Thursday, May 31, 2007

Statistically Valid Data

“Learn from yesterday, live for today, hope for tomorrow. The important thing is not to stop questioning.” - Albert Einstein
Hey don't take my word for it... listen to my boy Al, he knows what he's talking about. Test your ideas, question the success of your control, and always strive for more.

Before I discuss more testing tips lets talk validity.

Your tests must be statistically valid. If the test group is too small or the results are too few your test will not be accurate.

All tests have some element of random statistical noise. Two randomly split panels with the same creative & offer may show that one panel by chance will have more orders, and thus a higher response rate. Does this mean you now have a "control?"


There is no winner here. (you can have no winner) It's just happenstance that A beat B in this case. It's just "white noise."

The good marketer is one who can distinguish a marketing signal from marketplace noise. To go to the next level you must understand basic statistical calculations.

So... how do I do that? How do I know if my test data is valid?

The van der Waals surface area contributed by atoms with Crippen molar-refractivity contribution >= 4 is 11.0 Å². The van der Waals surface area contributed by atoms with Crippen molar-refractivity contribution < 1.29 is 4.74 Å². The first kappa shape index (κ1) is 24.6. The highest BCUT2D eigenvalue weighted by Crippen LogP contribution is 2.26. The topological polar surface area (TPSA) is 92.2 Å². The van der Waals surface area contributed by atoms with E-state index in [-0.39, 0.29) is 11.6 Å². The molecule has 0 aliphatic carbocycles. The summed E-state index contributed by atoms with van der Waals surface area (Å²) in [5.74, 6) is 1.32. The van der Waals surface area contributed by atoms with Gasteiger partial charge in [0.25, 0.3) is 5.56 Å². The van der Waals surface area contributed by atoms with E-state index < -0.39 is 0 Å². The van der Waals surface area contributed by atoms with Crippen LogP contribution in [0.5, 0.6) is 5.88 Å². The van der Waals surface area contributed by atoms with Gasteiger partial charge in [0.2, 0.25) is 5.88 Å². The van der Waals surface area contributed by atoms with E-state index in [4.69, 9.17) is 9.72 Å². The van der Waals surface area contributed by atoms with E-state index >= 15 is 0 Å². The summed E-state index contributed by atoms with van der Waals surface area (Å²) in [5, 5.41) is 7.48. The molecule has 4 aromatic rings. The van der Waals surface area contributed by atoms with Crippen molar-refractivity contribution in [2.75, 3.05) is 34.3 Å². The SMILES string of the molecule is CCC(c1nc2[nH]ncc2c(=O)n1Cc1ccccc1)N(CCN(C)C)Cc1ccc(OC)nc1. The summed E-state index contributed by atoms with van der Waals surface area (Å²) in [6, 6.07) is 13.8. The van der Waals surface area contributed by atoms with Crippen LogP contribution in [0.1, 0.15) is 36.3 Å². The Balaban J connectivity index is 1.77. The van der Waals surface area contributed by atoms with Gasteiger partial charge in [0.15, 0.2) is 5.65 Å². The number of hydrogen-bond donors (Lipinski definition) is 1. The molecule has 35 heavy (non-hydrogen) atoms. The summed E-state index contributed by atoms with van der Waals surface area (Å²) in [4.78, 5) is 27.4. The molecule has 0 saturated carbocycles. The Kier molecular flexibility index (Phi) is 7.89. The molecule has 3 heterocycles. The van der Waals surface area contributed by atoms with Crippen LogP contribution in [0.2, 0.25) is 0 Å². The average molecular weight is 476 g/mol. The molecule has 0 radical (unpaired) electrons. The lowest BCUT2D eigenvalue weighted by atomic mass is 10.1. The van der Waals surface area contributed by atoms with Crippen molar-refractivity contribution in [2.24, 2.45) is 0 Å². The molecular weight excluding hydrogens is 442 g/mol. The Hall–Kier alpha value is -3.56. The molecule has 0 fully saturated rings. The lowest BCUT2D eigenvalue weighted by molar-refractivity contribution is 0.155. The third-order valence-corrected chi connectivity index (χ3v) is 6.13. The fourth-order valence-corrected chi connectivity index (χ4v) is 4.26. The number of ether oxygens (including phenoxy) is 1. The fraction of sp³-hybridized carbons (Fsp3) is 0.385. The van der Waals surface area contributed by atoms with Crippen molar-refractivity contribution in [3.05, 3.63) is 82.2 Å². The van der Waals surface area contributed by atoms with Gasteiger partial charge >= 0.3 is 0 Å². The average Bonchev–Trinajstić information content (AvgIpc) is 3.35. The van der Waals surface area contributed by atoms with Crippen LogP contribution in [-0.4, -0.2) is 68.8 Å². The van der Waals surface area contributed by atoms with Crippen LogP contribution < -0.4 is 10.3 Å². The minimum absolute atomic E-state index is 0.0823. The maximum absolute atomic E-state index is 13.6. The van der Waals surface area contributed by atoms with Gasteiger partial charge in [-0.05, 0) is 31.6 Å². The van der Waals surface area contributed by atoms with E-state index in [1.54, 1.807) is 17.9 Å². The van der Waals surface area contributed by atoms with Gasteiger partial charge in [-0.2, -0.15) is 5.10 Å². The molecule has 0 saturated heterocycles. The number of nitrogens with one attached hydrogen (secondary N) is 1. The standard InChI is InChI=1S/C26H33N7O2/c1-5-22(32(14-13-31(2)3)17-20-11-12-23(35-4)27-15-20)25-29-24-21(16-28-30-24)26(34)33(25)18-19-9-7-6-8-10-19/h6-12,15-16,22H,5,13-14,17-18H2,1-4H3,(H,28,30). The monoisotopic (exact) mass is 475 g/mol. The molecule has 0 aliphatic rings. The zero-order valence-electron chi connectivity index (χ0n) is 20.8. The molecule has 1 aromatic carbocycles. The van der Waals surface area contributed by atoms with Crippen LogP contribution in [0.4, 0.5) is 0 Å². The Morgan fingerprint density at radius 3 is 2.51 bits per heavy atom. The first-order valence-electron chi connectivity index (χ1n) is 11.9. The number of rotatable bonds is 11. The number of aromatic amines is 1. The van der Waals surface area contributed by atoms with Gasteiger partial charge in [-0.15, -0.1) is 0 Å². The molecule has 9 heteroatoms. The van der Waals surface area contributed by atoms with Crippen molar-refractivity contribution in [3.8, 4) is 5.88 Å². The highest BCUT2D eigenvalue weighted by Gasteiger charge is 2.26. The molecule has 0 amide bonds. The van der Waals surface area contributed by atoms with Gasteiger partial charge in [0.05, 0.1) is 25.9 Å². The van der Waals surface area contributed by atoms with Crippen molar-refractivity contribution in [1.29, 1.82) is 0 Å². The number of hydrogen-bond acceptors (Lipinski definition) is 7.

1. Make the sample panels (A/B) as large as possible. For online testing I think groups of 25,000 is a good start. If this is not possible, and sometimes it is not, just do the best you can. Get the most impressions or names or opens or clicks that you can... knowing that the validity of ALL data is based on both the results of the test (the difference between A & B) AND the sample size.

Thus, if you only get a small sample size, it will result in a larger than acceptable margin of error. A test that is not statistically valid.

2. The results MUST double that of the control to have a clear winner. Some say a winner can be as low as 20%, some say 40% - I want 100% difference! That being said, to get a 100% difference you really must test big.

To me... that means if you're changing only one word on a page that you won't get an increase that pays for the time spent. See the CVoD issue Karma & Doubling Your Results for more on BIG tests...

Let's look at some results of a landing page conversion test:

Copy Visits Leads Conversion
Landing Page A - 1,205, 32, 2.66%
Landing Page B - 1,145, 94, 8.21%

In this example, the difference between the number of leads is significant. It's the 100% difference you aim for. Yea, we have a winner!

Ummm, no.

Look at the visits... not enough data has been collected for this to be trustworthy. In other words, since the data for both landing pages is still relatively small, there is too large of a possible margin of error for you to rely on these results now. I advise waiting until the visits increase thereby, reducing the possibility of error.

The test is not statistically valid, although with time it may be.

Does that make sense?

If you are ever unsure... just ask. I'm certain there is someone in your firm who understands these concepts. If not, dear reader, email your friendly CVoD editor.

Oh, and for no real reason... here's one more picture from Courtomer. Did I mention the red wine was wonderful.

Shh... Karma is still listening.